“We don’t have the same kind of stock access. We turned off our marketing support because of the volume.” With the arrival of the Mirage sedan this month, Mr Principe said the company was hoping for the model’s sales to rebound, but added that it was difficult to turn a profit in the competitive light-car segment.
“What we are hoping is maybe to get about 300 per month out of the (Mirage) sedan now to get our total towards that 800 a month.
“It’s a hard segment. There is a lot of pressure in terms of value for money. For a little bit extra you can get the next level up. It makes it really hard. It’s very hard to make money in that area.” Japanese rival Nissan Australia announced this week that it was discontinuing its Micra-based Almera sedan following sluggish sales since its launch in August 2012.
Mr Principe said the arrival of the Mirage sedan from $14,490 plus on-road costs would take some pressure away from Lancer pricing, with dealers less likely to push the entry point down with a sub-Lancer sedan on stream.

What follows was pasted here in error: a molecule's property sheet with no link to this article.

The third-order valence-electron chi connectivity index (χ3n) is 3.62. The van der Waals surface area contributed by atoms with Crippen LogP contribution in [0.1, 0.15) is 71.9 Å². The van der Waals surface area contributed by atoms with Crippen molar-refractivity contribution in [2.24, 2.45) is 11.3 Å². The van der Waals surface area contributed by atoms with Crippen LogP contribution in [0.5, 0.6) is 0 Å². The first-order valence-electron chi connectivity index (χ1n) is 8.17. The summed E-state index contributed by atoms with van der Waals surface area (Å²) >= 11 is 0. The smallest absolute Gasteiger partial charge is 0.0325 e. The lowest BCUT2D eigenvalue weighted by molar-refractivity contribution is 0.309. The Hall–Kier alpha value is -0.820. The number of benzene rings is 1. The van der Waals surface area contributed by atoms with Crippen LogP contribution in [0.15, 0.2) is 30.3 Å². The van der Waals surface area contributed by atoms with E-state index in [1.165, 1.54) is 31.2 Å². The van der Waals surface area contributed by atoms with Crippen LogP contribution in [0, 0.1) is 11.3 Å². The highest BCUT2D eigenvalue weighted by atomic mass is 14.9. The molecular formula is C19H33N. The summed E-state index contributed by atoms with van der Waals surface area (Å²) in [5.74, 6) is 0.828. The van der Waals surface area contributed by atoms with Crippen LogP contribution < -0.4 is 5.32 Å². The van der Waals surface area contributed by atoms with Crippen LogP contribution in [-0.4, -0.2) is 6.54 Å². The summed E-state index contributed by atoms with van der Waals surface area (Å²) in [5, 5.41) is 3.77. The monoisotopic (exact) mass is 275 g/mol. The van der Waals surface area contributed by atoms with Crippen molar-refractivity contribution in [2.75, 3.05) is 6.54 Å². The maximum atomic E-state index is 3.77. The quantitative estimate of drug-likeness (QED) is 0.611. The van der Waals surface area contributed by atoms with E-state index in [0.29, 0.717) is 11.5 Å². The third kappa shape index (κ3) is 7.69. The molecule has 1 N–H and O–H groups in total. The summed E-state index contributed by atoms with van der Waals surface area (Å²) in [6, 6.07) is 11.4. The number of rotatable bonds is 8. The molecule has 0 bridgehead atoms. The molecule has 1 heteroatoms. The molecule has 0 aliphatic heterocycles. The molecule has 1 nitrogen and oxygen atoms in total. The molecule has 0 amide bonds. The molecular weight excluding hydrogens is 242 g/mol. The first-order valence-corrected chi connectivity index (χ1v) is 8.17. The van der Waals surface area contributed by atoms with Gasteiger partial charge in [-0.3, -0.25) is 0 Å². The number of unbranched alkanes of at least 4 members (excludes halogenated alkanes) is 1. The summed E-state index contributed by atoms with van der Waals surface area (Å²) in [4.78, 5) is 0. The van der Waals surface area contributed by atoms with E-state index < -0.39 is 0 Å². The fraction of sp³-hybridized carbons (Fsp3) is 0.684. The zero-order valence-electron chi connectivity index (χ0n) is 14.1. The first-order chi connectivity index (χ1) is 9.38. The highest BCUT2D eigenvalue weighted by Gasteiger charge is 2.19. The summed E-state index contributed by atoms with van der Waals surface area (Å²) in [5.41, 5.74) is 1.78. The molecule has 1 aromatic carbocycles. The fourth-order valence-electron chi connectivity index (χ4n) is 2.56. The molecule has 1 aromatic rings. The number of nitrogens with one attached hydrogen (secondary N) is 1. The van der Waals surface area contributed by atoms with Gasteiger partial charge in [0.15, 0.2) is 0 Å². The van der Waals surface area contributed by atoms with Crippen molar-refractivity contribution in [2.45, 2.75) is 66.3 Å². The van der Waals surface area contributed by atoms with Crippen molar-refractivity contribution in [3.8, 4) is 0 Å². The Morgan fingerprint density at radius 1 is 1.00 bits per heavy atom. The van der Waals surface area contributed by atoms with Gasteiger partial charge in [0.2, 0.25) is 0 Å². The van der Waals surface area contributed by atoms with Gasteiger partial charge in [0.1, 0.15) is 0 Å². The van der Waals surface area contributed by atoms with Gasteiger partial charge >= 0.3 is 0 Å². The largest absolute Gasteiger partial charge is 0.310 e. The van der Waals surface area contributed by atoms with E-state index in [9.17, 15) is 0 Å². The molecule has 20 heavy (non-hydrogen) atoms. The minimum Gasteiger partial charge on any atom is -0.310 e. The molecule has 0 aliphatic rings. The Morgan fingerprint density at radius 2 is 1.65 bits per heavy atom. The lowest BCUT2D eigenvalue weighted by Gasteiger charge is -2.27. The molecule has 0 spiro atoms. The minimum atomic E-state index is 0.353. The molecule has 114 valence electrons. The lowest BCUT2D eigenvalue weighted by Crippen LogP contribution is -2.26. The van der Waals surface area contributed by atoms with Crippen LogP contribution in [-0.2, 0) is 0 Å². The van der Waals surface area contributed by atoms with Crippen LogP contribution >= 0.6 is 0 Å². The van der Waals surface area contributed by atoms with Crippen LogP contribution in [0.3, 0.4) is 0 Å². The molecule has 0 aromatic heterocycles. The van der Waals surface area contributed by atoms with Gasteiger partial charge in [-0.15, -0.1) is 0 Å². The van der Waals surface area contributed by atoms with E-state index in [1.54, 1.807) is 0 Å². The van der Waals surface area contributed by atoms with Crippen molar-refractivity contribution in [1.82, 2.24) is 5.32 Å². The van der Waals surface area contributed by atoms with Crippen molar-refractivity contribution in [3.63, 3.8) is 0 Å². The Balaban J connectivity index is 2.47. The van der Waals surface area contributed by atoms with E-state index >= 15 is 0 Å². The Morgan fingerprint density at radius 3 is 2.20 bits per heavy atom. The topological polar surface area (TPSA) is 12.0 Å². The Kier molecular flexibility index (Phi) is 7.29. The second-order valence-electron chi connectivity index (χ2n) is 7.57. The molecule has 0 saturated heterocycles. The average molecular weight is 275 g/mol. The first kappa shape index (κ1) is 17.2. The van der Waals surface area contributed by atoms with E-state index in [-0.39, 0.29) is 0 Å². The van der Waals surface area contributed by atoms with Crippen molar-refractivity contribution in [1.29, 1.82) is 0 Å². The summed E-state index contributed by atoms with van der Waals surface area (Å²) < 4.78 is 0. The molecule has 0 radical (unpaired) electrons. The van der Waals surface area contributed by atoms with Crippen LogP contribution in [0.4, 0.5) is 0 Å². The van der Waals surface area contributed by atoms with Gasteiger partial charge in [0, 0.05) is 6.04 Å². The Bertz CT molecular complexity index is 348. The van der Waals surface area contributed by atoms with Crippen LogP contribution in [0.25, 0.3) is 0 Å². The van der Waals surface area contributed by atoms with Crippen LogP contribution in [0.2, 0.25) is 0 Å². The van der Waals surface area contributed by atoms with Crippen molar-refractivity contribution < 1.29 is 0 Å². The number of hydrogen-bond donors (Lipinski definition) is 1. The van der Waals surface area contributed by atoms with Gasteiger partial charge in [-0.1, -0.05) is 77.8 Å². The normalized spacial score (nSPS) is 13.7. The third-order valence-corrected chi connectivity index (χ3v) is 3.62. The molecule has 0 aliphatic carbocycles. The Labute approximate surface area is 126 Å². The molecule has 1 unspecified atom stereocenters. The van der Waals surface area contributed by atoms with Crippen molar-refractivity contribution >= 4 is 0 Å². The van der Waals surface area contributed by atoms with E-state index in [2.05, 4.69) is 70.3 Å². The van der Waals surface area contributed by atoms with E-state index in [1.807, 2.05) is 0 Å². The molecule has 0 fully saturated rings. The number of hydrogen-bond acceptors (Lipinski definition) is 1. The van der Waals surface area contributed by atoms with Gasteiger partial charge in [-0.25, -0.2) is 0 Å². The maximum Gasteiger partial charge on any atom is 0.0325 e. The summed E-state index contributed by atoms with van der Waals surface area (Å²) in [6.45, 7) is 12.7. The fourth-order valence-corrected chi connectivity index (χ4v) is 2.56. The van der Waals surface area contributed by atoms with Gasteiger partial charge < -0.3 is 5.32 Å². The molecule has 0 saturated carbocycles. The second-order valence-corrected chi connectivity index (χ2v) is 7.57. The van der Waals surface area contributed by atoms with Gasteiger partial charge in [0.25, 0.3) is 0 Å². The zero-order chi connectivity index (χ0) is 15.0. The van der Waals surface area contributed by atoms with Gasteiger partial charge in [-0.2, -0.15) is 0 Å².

“There’s been a lot of pressure on Lancer pricing from a dealer perspective because the gap between a Mirage (hatch) and a Lancer is pretty big. It is $12,990, $19,990,” he said.
“This (Mirage sedan) will take some of the pressure off pushing the Lancer down. Those that want to stretch up will stretch up, and those that don’t won’t go down into a Mirage but actually stay at a sedan.
“We are hoping this will take some of the pressure off the Lancer sedan pricing. Hopefully it will stablilise things,” Mr Principe said.
“Obviously dealers need volume. Their natural inclination is if we can’t get it from this, we will discount this. We are trying to give them a more balanced range so they don’t have to do anything too crazy.” MMAL has experienced mixed fortunes in the sales race this year, with the Mirage and Lancer both down by 29.3 and 28.4 per cent respectively to the end of June, while the ASX crossover is up by 38.7 per cent to 4115 sales year-to-date and the rugged Challenger off-roader is also up by 9.5 per cent to 1037 units.